Supply Shock

What is a 'Supply Shock'

A supply shock is an unexpected event that changes the supply of a product or a commodity, resulting in a sudden change in its price. Supply shocks can be negative (decreased supply) or positive (increased supply); however, they are almost always negative and rarely positive. Assuming aggregate demand is unchanged, a negative supply shock in a product or a commodity causes its price to spike upward, while a positive supply shock exerts downward pressure on its price.

Supply Shock

BREAKING DOWN 'Supply Shock'

When output is increased, the price of the good decreases due to a shift in the supply curve to the right, and the reverse is true when output is decreased. Supply shocks can be created by any unexpected event that constrains output or disrupts the supply chain, including natural disasters and geopolitical developments such as acts of war or terrorism. A commodity that is widely perceived as being the most vulnerable to negative supply shocks is crude oil, since most of the world's supply comes from the volatile Middle East region.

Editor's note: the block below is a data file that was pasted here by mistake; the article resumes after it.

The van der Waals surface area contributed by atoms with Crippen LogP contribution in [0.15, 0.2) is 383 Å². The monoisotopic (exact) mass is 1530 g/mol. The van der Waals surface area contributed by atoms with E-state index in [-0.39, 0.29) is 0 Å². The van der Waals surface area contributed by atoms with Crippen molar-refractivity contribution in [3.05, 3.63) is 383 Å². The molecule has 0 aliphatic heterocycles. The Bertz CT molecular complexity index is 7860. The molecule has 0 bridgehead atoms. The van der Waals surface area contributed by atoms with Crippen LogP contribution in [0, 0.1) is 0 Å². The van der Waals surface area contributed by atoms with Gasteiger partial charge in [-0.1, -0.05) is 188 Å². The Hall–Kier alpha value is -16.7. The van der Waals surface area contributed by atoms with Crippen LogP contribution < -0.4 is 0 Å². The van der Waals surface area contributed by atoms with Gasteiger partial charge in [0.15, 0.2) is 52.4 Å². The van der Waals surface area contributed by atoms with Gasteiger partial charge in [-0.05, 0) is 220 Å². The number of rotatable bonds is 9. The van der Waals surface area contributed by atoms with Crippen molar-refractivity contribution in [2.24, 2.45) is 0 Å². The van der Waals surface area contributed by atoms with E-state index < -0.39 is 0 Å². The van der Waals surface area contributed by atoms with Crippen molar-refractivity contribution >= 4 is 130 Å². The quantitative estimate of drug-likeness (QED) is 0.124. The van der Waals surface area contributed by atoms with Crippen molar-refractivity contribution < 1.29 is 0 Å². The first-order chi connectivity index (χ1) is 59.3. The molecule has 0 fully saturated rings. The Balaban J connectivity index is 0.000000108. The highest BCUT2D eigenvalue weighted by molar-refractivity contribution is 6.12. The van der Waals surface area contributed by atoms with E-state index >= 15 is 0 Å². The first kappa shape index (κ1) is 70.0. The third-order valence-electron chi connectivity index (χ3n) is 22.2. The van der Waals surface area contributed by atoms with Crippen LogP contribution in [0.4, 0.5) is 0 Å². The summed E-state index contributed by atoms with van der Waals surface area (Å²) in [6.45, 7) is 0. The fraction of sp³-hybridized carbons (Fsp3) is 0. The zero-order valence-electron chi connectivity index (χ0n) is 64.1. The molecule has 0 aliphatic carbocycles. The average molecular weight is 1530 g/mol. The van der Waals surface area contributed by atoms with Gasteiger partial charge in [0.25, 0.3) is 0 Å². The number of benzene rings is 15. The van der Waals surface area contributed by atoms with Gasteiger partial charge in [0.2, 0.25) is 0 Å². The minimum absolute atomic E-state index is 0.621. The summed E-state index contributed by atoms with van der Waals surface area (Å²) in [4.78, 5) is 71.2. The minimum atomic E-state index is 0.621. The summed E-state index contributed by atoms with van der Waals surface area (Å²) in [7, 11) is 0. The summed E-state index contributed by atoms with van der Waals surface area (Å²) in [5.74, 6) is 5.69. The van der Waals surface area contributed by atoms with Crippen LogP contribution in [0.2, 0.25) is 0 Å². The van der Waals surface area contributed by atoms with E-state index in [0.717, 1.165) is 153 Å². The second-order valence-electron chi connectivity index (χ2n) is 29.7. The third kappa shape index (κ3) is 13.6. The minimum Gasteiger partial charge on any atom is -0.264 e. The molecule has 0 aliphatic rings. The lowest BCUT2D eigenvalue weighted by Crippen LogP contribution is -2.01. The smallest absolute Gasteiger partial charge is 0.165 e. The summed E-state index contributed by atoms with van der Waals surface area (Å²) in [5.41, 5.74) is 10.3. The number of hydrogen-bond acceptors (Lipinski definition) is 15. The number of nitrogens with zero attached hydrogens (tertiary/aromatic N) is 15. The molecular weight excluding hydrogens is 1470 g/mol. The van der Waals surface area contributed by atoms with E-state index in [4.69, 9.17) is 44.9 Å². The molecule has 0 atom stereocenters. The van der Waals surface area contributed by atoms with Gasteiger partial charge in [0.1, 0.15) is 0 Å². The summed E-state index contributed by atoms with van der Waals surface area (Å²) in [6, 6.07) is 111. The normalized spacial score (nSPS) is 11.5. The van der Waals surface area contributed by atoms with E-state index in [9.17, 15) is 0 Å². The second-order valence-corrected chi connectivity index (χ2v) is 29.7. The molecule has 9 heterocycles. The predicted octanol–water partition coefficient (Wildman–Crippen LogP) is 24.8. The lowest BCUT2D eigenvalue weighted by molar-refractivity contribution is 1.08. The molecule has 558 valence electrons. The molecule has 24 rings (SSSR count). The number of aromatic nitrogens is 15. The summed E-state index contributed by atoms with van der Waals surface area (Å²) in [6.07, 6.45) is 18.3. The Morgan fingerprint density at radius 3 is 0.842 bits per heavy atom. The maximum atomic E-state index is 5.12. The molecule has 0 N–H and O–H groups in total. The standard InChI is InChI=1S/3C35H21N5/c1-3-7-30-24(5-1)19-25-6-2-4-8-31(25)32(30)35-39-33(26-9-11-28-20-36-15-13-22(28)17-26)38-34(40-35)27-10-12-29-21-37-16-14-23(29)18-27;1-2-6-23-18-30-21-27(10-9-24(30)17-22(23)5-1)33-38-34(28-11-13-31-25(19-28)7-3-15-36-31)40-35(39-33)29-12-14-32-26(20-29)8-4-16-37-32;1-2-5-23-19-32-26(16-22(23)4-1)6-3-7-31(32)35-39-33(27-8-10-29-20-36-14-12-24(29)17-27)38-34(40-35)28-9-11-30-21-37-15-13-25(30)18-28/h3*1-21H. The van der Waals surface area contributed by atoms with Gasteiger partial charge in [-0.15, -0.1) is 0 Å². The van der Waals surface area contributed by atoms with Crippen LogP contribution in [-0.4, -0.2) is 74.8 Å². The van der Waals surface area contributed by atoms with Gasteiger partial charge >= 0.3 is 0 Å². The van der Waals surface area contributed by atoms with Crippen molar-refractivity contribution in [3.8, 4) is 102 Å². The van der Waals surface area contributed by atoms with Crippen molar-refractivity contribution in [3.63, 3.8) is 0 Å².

Examples of Supply Shocks

The global salmon industry is currently experiencing a supply shock. A deadly algal bloom has killed over 27 million salmon in Chilean salmon farms as of March 10, 2016. These salmon losses amount to a supply contraction of 6.8% in 2016.

The struggles of a single firm can cause a supply shock too if the company is big enough, as has been the case in the copper industry since Glencore announced in September 2015 of its plans to close two major copper mines in the Democratic Republic of Congo and Zambia, removing 400,000 tonnes of copper from global output. This decision comes as a response to a prolonged slump in copper prices, so this particular supply shock is looked upon by competing firms as beneficial.

The fall in copper prices was caused by a slowdown in Chinese demand for copper, which for the past decade grew at an annual rate of over 10% until it dropped to 3 to 4% in 2015, which highlights how a concentrated change in demand can influence prices as well. A change in demand has to be abrupt and perceived as temporary to qualify as a shock, as is the case on the supply side.

Events such as the flight of refugees from Syria caused a shock to labor supply in Syria, driving up prices, and a demand shock in the countries they are fleeing to, driving up prices of goods and services.

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